Looks like you’re on the UK site. Choose another location to see content specific to your location

Home Industry News Caffeine ‘can increase risk of low birth weight babies’

Caffeine ‘can increase risk of low birth weight babies’

19th February 2013

The importance of good nutrition among expectant mothers has been underlined by a new study showing that too much caffeine could potentially have a negative impact on children's birth weight.

A research team from the Norwegian Institute for Public Health has used information about mothers' diets and birth details collected over ten years to assess the impact of maternal caffeine during pregnancy on babies.

It was found that there was a link between higher caffeine intake levels and a greater risk of the baby being small for gestational age at birth, while it was also suggested that the substance could play a role in increasing the length of the pregnancy.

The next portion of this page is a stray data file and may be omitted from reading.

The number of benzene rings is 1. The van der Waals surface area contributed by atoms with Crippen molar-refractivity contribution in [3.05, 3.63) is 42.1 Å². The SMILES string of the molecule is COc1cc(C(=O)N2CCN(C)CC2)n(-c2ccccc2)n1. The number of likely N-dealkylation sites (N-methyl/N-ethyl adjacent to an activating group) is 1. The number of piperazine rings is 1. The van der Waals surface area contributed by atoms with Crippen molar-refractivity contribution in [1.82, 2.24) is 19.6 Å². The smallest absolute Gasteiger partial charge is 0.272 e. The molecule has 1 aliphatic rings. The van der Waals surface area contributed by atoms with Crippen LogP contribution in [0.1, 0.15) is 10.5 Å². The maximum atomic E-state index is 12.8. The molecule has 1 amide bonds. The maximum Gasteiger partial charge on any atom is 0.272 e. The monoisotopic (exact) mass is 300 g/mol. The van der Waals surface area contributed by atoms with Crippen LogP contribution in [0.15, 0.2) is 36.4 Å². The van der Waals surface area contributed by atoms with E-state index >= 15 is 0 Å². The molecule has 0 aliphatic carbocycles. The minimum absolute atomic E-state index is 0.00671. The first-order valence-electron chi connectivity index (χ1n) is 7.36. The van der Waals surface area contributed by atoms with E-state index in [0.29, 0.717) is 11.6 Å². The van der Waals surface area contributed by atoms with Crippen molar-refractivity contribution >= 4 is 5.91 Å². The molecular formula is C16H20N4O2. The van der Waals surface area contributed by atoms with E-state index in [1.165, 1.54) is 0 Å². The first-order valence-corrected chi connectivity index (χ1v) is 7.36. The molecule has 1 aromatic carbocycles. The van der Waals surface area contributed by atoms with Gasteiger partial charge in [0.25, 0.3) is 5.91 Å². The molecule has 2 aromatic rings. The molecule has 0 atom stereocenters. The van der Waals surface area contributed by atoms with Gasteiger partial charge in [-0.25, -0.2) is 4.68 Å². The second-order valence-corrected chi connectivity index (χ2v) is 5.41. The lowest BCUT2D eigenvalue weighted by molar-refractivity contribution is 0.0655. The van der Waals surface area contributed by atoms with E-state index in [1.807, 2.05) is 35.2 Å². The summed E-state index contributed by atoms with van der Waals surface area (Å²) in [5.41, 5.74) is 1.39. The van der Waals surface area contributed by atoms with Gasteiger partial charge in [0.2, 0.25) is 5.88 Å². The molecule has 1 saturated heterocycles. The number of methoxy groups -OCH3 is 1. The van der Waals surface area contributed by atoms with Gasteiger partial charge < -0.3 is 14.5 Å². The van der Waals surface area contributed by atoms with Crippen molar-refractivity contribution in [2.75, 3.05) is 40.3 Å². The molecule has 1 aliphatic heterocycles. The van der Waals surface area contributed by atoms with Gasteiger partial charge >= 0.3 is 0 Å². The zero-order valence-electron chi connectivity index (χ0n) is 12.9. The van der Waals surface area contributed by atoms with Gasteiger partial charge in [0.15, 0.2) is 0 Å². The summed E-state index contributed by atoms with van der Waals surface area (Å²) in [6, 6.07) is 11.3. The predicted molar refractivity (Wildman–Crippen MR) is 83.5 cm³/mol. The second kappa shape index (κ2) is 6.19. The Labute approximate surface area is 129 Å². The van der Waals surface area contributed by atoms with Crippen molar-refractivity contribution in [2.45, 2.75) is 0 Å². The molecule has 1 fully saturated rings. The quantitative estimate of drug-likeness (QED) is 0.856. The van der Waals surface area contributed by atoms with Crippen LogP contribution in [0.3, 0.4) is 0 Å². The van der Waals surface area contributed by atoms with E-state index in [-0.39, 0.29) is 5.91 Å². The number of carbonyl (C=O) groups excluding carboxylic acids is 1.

Prior to this, it was understood that caffeine consumption is strongly linked with smoking habits, a factor that is known to increase the risk for preterm delivery and low birth weights.

However, Dr Verena Sengpiel from the Sahlgrenska University Hospital in Sweden noted: "This association remained even when we looked only at non-smoking mothers, which implies that the caffeine itself is also having an effect on birth weight."

The NHS recommends that pregnant women should limit their caffeine intake to no more than 200 mg – or two mugs of instant coffee – per day.ADNFCR-8000103-ID-801542922-ADNFCR

We currently have 9 jobs available in Pharmacy industry, find your perfect one now.

Stay informed

Receive the latest industry news, Tips
and straight to your inbox.